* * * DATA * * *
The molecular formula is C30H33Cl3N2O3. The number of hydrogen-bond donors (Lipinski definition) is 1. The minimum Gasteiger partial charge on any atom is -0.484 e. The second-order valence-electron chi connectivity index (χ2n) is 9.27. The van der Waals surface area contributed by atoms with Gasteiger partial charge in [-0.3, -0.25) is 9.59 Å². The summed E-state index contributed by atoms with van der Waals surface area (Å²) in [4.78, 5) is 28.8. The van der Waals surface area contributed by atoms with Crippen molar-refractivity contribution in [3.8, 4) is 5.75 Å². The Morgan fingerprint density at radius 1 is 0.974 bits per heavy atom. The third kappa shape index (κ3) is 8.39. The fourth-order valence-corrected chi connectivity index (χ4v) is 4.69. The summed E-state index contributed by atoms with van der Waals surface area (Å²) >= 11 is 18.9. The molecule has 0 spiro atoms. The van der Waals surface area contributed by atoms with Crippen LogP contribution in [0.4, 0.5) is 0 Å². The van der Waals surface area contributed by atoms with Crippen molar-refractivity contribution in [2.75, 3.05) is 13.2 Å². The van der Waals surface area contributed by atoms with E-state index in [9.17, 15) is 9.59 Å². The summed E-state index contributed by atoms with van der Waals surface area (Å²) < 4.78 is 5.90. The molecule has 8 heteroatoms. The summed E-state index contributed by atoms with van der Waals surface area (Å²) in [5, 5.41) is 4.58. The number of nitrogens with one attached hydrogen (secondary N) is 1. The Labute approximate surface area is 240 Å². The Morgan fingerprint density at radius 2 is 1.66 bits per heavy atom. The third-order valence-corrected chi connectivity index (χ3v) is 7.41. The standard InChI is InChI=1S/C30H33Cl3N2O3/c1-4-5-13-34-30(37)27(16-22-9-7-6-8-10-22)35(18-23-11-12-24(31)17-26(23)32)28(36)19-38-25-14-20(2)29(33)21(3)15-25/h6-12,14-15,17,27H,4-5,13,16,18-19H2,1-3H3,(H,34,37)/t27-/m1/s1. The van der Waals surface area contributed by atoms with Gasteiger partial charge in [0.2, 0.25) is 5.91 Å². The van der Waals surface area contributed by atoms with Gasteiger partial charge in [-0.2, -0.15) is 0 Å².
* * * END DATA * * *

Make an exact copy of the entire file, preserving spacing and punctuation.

The molecular formula is C30H33Cl3N2O3. The number of hydrogen-bond donors (Lipinski definition) is 1. The minimum Gasteiger partial charge on any atom is -0.484 e. The second-order valence-electron chi connectivity index (χ2n) is 9.27. The van der Waals surface area contributed by atoms with Gasteiger partial charge in [-0.3, -0.25) is 9.59 Å². The summed E-state index contributed by atoms with van der Waals surface area (Å²) in [4.78, 5) is 28.8. The van der Waals surface area contributed by atoms with Crippen molar-refractivity contribution in [3.8, 4) is 5.75 Å². The Morgan fingerprint density at radius 1 is 0.974 bits per heavy atom. The third kappa shape index (κ3) is 8.39. The fourth-order valence-corrected chi connectivity index (χ4v) is 4.69. The summed E-state index contributed by atoms with van der Waals surface area (Å²) >= 11 is 18.9. The molecule has 0 spiro atoms. The van der Waals surface area contributed by atoms with Crippen LogP contribution in [0.4, 0.5) is 0 Å². The van der Waals surface area contributed by atoms with Crippen molar-refractivity contribution in [2.75, 3.05) is 13.2 Å². The van der Waals surface area contributed by atoms with E-state index in [9.17, 15) is 9.59 Å². The summed E-state index contributed by atoms with van der Waals surface area (Å²) < 4.78 is 5.90. The molecule has 8 heteroatoms. The summed E-state index contributed by atoms with van der Waals surface area (Å²) in [5, 5.41) is 4.58. The number of nitrogens with one attached hydrogen (secondary N) is 1. The Labute approximate surface area is 240 Å². The Morgan fingerprint density at radius 2 is 1.66 bits per heavy atom. The third-order valence-corrected chi connectivity index (χ3v) is 7.41. The standard InChI is InChI=1S/C30H33Cl3N2O3/c1-4-5-13-34-30(37)27(16-22-9-7-6-8-10-22)35(18-23-11-12-24(31)17-26(23)32)28(36)19-38-25-14-20(2)29(33)21(3)15-25/h6-12,14-15,17,27H,4-5,13,16,18-19H2,1-3H3,(H,34,37)/t27-/m1/s1. The van der Waals surface area contributed by atoms with Gasteiger partial charge in [0.2, 0.25) is 5.91 Å². The van der Waals surface area contributed by atoms with Gasteiger partial charge in [-0.2, -0.15) is 0 Å².